October 18, 2002

Jacobson elected to Institute of Medicine

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Jacobson elected to Institute of Medicine

Dr. Harry R. Jacobson, vice chancellor for Health Affairs, has been elected into the prestigious Institute of Medicine of the National Academy of Sciences, the organization announced this week.

Jacobson joins an elite group of 1,472 individuals who have been elected into the IOM on the basis of professional achievement and of demonstrated interest, concern and involvement with problems and critical issues that affect the health of the public. Election to the IOM comes by a vote of its current members and the competition is great.

“I am extremely honored to have been elected into such a prestigious organization,” Jacobson said. “It’s a high honor that means a great deal to me because it represents the opinions of my peers in medicine. But the honor is not for me alone. Vanderbilt, through the opportunities afforded to me and through its remarkable faculty and staff with whom I have worked, rightfully shares in this recognition.”

The IOM was established in 1970 as a unit of the National Academy of Sciences. It is broadly based in biomedical sciences and health professions as well as related aspects of the behavioral and social sciences, administration, law, the physical sciences and engineering. It is concerned with the protection and advancement of the health professions and sciences, the promotion of research and development pertinent to health, and the improvement of health care. It is expected that the members of the Institute will maintain and exemplify the highest standard of scientific integrity.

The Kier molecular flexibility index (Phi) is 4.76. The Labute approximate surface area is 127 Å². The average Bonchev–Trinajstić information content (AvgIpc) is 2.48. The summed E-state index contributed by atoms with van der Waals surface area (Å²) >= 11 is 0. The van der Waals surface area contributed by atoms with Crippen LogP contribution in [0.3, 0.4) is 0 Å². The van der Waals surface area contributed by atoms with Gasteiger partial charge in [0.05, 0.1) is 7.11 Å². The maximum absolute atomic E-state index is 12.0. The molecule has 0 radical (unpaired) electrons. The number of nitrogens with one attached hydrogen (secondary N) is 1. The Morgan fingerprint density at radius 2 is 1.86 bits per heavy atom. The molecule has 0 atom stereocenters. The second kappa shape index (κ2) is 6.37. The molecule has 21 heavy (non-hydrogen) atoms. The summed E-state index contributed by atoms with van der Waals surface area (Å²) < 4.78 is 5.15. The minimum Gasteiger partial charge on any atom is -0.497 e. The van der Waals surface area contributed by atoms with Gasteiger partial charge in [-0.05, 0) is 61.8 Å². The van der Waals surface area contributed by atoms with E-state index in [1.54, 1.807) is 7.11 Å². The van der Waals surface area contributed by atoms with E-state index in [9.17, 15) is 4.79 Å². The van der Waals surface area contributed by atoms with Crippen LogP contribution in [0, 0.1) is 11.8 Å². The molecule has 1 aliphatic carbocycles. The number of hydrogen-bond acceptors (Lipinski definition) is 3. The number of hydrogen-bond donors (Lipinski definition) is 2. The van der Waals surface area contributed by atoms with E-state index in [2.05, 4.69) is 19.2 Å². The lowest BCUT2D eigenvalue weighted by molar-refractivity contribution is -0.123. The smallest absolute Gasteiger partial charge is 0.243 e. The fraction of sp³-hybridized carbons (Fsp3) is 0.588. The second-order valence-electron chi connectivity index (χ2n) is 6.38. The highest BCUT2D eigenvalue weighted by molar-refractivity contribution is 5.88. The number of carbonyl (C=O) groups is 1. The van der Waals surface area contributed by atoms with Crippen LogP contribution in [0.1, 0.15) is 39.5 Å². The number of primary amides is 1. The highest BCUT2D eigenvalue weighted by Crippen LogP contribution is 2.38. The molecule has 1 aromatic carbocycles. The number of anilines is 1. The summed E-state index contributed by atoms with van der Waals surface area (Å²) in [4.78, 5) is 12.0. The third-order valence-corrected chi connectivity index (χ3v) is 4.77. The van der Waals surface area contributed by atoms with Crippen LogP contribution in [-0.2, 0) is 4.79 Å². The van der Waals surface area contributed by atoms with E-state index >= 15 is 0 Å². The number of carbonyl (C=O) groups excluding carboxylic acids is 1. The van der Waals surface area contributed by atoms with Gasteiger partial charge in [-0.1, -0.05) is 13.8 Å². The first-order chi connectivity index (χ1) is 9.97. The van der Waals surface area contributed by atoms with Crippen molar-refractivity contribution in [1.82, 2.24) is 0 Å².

In the pursuit of its mission, the Institute conducts studies of specific problems. Through election or appointment to advisory, steering or governing committees, members contribute their knowledge and professional judgment to the development of findings and the formulation of recommendations, most of which relate to public policy.

"This is a remarkable recognition of Dr. Jacobson’s lifelong contributions to nephrology and medicine in general," said Dr. Steven G. Gabbe, dean of Vanderbilt University School of Medicine and a fellow IOM member. "But it also represents the Institute’s belief that Harry Jacobson will continue to contribute to the improvement of medicine in this country."

“To be elected into the Institute of Medicine is indeed one of the highest honors a physician-scientist can achieve,” said Vanderbilt Chancellor Gordon Gee. “Harry not only has the admiration of those of us who work with him day to day, but with this election, that of his peers. He is providing extraordinary vision and leadership to Vanderbilt University Medical Center, so it is no surprise that he has been recognized by the most senior science organization in the country. Harry’s commitment to an interdisciplinary approach to research, patient care and education is elevating Vanderbilt to a new level.”